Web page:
Unknown Solutions Lab Report

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Introduction:

The purpose of this lab was to use the general chemical knowledge to identify 10 different unknown solutions. There are two main techniques that were used which are, measuring their pH, and, reacting all of the solutions together. Identifying an unknown solution is an essential skill for anyone who is going to work in a lab because many times, the label might not be accurate, or damaged.

Procedure:

Safety Precautions: Eye protection - Avoid skin contact. Procedure: Ten unknown solutions were obtained in addition to a spot plate and pH test paper. An expectation matrix was constructed. The pH of each solution was measured and labeled from a strong base to a very strong acid. Then, react one of the unknown solution with all of the others and note any visible reaction (change in color or formation of precipitate) that occurs. After that, some the solutions might be identified throughout the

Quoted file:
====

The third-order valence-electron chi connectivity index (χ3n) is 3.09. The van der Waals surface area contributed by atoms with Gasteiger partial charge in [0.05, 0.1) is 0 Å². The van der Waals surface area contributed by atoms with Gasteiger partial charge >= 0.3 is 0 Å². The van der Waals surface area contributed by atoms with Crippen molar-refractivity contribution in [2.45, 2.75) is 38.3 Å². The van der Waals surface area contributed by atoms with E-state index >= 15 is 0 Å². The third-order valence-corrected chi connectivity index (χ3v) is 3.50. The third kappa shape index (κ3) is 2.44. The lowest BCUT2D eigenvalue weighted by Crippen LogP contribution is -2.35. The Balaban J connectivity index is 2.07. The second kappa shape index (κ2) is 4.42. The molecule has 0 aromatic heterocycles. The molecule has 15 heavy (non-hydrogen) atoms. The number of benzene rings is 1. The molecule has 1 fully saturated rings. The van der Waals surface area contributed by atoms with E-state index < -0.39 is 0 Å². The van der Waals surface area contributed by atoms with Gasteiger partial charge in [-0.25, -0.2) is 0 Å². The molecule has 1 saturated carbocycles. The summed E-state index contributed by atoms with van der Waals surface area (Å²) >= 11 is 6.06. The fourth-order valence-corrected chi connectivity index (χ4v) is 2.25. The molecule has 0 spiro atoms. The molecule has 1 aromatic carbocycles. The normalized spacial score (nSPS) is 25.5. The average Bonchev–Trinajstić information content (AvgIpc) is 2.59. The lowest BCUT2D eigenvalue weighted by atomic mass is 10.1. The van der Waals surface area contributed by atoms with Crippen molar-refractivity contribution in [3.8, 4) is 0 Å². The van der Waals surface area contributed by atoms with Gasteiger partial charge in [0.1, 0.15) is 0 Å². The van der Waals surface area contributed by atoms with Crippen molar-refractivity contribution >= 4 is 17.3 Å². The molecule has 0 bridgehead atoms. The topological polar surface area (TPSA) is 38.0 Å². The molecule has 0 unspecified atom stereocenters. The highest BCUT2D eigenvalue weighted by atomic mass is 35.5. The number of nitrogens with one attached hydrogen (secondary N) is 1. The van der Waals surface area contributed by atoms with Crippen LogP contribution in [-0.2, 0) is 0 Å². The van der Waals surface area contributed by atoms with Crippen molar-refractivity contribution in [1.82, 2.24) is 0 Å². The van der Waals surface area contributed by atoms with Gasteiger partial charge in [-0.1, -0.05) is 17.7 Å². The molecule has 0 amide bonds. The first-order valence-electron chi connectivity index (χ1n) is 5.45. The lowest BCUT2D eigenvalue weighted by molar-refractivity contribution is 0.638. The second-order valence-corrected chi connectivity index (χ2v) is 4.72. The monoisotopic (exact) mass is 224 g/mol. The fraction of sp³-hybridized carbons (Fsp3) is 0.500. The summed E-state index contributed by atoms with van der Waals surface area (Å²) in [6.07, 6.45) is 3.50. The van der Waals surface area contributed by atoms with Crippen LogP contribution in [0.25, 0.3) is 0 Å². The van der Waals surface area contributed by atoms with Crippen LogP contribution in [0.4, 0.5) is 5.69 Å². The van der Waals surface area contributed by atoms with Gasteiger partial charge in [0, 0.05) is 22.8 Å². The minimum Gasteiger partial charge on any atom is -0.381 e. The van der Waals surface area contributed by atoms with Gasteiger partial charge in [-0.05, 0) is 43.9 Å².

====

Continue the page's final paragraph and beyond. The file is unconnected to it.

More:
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The way that they identified was to measure the pH first. There was only a one strong base which was #66, so it was 1 M sodium hydroxide. And then there were two very strong acids, one of them didn’t show any visible reaction which is #65, so it was 1 M nitric acid, which means #60 was 1 M hydrochloric acid. #61 was a strong acid that didn’t react with any of the other solutions, so it was 3 M acetic acid; which means #68 was 0.1 M aluminum nitrate. #62 was a weak acid that did react with NaOH forming brown precipitate, so it was 0.1 M silver nitrate. Both of #63 and #69 are weak acids, but, #63 did react with 0.1 M silver nitrate, so it was #63 is 0.1 M zinc chloride, which means #69 is 0.1 M lead nitrate. #67 did react with 0.1 M silver nitrate, where #64 did not. In addition, #67 formed white precipitate with 0.1 M lead nitrate, so #67 was 0.1 M sodium chloride. So the #64 was the only weak base left which means it was 3 M ammonium

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